Lockdown stress is the last thing those battling an addiction need.
On the flip side, taking away the liberty to go wherever you want also limits an addict's ability to access alcohol and drugs.
Arc Counselling Services general manager Jacalyn Later says they expect the demand for their Taupō addiction recovery counselling service to be slow and steady at the start of lockdown. She says the longer we stay in lockdown, the harder it becomes for those who are struggling.
The Taupō service provides addiction counselling for people concerned about their use of alcohol or drugs, and for those who have a gambling habit. The service also supports those who are experiencing anxiety or stress, or are dealing with anti-violence and anger management.
Clinical team leader Johnny Mihinui said lockdown can also be a chance to put in place a positive routine to take the place of indulging an addiction or habit.
"For others, lockdown can move people into a world of addiction," said Johnny.
He said people can unwittingly develop an addiction during lockdown, for instance an addiction to food, because the pantry is so accessible.
"Just because you are aware of a move towards addiction, doesn't necessarily mean you are immune to it."
Letting kids spend more time on a digital device may be creating a screen addiction. He says parents know that all day on a screen isn't good for their child's health.
"Do they throw a tantrum when you take their screen away? Is it because you have turned off their reward?"
He says violence can stem from a tantrum.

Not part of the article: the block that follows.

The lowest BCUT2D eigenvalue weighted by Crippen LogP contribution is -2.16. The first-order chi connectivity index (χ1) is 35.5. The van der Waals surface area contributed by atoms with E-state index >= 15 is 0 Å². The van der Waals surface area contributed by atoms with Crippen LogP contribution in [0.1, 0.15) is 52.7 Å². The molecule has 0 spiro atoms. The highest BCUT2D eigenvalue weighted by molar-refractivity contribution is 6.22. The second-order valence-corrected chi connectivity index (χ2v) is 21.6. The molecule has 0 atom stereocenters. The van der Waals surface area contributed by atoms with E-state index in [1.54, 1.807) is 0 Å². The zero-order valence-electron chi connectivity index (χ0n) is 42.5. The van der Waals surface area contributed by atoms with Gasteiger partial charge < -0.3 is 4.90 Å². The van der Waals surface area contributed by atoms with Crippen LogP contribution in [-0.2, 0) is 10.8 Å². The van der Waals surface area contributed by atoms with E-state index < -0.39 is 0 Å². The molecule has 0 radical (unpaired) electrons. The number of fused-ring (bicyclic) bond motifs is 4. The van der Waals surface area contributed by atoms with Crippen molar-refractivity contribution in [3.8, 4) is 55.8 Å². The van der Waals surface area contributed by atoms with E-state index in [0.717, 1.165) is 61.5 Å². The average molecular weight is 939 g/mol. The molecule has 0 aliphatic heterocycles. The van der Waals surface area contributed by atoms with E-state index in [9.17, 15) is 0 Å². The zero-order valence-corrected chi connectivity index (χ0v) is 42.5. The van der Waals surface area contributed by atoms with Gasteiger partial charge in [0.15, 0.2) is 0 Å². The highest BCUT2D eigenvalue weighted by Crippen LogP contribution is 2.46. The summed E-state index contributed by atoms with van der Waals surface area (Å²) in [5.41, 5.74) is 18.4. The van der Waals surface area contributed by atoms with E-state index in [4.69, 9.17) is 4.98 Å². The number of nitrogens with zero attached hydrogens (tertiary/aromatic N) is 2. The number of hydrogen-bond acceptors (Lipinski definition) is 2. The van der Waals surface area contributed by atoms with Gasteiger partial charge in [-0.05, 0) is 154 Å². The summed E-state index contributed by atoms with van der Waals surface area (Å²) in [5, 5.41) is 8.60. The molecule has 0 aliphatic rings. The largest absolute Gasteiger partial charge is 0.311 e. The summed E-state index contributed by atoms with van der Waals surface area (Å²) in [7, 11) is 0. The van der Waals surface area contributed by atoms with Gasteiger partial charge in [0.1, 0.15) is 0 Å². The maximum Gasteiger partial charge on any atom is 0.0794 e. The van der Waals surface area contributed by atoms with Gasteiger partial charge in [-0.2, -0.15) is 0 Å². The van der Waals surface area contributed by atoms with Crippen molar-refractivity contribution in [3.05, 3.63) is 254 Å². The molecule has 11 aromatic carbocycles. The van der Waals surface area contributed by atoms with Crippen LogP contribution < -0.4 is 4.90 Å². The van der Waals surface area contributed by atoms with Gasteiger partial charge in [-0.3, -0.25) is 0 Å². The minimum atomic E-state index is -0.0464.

"A child may show violence, be it mental, verbal or physical, when you take away their device."
Johnny says relationships with others in your lockdown bubble can impact wellbeing, for better or for worse.
"If you are with others you can get really close and this can be positive. If you are alone you may become lonely and look for ways to cover."
ARC Counselling's advice to their clients over lockdown is that maintenance is the key to wellbeing. He says lockdown is a good time to reflect on past conversations that have made a positive difference. He says having a routine is also beneficial to good health.
"It's important to check in on how we feel about ourselves. Make sure you're in a good headspace.
"When it comes to beating up on ourselves, humans are great soldiers, we never give up."
He says you're in for a shaky ride if you're in a negative headspace then have to deal with an additional stressor such as things going wrong with people you see, or things going wrong where you live or work, or things going wrong with the things you use.
"In lockdown, an additional stressor can be when something we take for granted is taken away. If you are already in a bad headspace then suddenly there is a huge issue."
A key thing ARC Counselling teaches clients is new skills to maintain a positive mindset. Johnny says a Wayne Dyer saying can help with perspective.
"If you change the way you look at things, the things you look at change."
Arc Counselling Services are continuing to provide counselling services and you can get in touch over the phone or via video conferencing. Group meetings are currently on hold until further notice. ARC Counselling Services are free.
Get in touch with Arc Counselling Services
Call: 0800 227 5272
Phone Jacalyn: 027 664 6222